Agence France-Presse (July 21, 2008)
BELGRADE (AFP) — Serbia said Monday that its security forces captured Radovan Karadzic, the wartime Bosnian Serb leader accused of genocide, after nearly 13 years on the run from the UN war crimes tribunal.
"Radovan Karadzic was located and arrested tonight" by Serbian security officers, said a statement from the office of Serbian President Boris Tadic.
"Karadzic was brought to the investigative judge of the War Crimes Court in Belgrade, in accordance with the law on cooperation with the International Criminal Tribunal for the former Yugoslavia (ICTY)," it added.
The Serbian presidency and war crimes prosecution refused to elaborate on the brief statement, which did not disclose any further information about the time and place of Karadzic's arrest.
However, a war crimes official who requested anonymity said the 63-year-old had offered "no resistance" when he was arrested on Serbian territory, and appeared to have been in a "depressive mood."
His capture comes two weeks after Serbia got a new pro-European Union membership government dominated by Tadic's pro-Western Democratic Party, with the support of the reformed Socialists of late president Slobodan Milosevic.
Along with his former military commander Ratko Mladic, Karadzic had evaded the ICTY since 1995 when they were charged with war crimes, genocide and crimes against humanity during Bosnia's 1992-1995 war. Mladic is still at large.
Serge Brammertz, the chief prosecutor of the ICTY, welcomed the arrest, which came a day before the Belgian visits Belgrade, whose cooperation with the UN court is the main obstacle to the Balkan country's EU integration.
"I was informed by our colleagues in Belgrade about the successful operation which resulted in the arrest of Radovan Karadzic," the prosecutor said in a statement in The Hague, the seat of the UN tribunal.
"On behalf of the Office of the Prosecutor, I would like to congratulate the Serbian authorities, especially the National Security Council, Serbia's Action Team in charge of tracking fugitives and the Office of the War Crimes Prosecutor, on achieving this milestone in cooperation with the ICTY."
One of the top war crimes suspects in the Balkans, Karadzic, is seen widely as a murderous megalomaniac with a twisted view of history and his supposed destiny as a leader of the Bosnian Serbs.
Bosnian Croats and Muslims, against whom Karadzic waged a barbaric campaign of "ethnic cleansing" in the early 1990s, have no doubt that he is one of the monsters of the 20th century.
But for many Serbs he remains a hero of the 1992-95 war which followed Bosnia's independence from the Yugoslav federation, a man who stood up to age-old enemies and great powers and carved out a separate Serb homeland.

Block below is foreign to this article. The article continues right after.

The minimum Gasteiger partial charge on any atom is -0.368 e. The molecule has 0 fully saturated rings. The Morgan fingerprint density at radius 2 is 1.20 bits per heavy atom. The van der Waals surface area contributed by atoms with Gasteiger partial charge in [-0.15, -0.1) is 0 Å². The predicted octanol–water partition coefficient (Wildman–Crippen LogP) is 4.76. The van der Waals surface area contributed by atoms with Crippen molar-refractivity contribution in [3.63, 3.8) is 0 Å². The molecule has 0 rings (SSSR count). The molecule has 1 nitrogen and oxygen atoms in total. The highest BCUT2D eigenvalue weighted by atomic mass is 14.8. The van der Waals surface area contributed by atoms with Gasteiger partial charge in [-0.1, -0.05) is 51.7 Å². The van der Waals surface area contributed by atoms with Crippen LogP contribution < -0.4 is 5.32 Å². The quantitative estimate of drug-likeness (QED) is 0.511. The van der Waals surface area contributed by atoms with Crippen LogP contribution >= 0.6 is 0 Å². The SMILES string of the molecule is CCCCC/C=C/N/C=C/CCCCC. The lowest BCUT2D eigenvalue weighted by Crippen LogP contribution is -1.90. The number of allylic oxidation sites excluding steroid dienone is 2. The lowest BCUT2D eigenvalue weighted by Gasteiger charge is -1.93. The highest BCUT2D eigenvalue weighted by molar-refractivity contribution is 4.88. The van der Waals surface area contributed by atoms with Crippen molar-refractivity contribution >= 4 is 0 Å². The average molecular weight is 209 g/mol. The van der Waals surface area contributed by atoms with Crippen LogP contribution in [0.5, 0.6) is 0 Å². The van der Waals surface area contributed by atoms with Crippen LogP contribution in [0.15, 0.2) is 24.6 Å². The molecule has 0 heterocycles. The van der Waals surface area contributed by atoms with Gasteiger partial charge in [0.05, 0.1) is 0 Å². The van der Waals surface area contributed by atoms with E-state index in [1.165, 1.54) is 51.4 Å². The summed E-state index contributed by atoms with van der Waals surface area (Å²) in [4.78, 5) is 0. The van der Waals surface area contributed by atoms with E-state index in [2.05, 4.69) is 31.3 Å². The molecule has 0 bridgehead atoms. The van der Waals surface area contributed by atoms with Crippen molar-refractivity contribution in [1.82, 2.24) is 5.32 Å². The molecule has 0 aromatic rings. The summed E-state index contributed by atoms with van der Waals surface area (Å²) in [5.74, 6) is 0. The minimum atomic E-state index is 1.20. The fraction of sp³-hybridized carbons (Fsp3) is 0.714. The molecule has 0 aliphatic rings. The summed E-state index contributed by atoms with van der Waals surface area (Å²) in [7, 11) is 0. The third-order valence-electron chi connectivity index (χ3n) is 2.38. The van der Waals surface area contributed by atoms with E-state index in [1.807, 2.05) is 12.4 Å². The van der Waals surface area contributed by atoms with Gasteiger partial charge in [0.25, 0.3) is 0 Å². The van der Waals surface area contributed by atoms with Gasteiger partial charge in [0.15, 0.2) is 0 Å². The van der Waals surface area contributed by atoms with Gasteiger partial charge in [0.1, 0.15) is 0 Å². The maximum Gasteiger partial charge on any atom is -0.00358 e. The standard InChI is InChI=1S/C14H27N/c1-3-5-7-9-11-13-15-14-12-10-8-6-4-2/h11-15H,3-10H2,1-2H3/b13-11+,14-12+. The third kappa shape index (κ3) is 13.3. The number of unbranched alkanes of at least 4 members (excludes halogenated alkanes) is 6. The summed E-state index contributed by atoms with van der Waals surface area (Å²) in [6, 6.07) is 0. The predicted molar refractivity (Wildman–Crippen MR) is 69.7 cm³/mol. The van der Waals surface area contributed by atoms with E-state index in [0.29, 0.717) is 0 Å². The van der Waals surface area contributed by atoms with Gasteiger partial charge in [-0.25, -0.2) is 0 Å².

So powerful was his underground network of supporters and loyalists, NATO-led peacekeepers responsible for his arrest were accused for years of gingerly tiptoeing around his most likely haunts as they launched "raids" that always seemed to produce nothing.
The worst crimes on his indictment are the 43-month siege of the Bosnian capital, Sarajevo, in which some 10,000 civilians were killed, and the massacre of more than 7,000 Muslim males in the eastern Bosnian town of Srebrenica in July 1995.
In the bitter war against Bosnia's Muslim-led government, he is said to have authorised "ethnic cleansing" in which more than a million non-Serbs were driven from their homes in villages where they had lived for generations.
The expulsions were accompanied, according to international observers, by widespread killings and up to 20,000 rapes in a calculated programme of terror that left the international community both shocked and impotent to respond.
Karadzic, with his thick shock of grey hair, became a familiar sight to television viewers around the world in the 1990s, when his contempt for diplomacy and cynical manipulation of United Nations' peacemaking efforts exasperated foreign negotiators.
He was a close ally of Milosevic, and the pair cooperated militarily and politically to confuse the Serbs' enemies, not just on the battlefields but also in the halls of diplomacy.
"This is a very important day for the victims who have waited for this arrest for over a decade," said Brammertz.
"It is also an important day for international justice because it clearly demonstrates that nobody is beyond the reach of the law and that sooner or later all fugitives will be brought to justice."
The date of Karadzic's transfer to the tribunal's custody would be determined "in due course", added the prosecutor.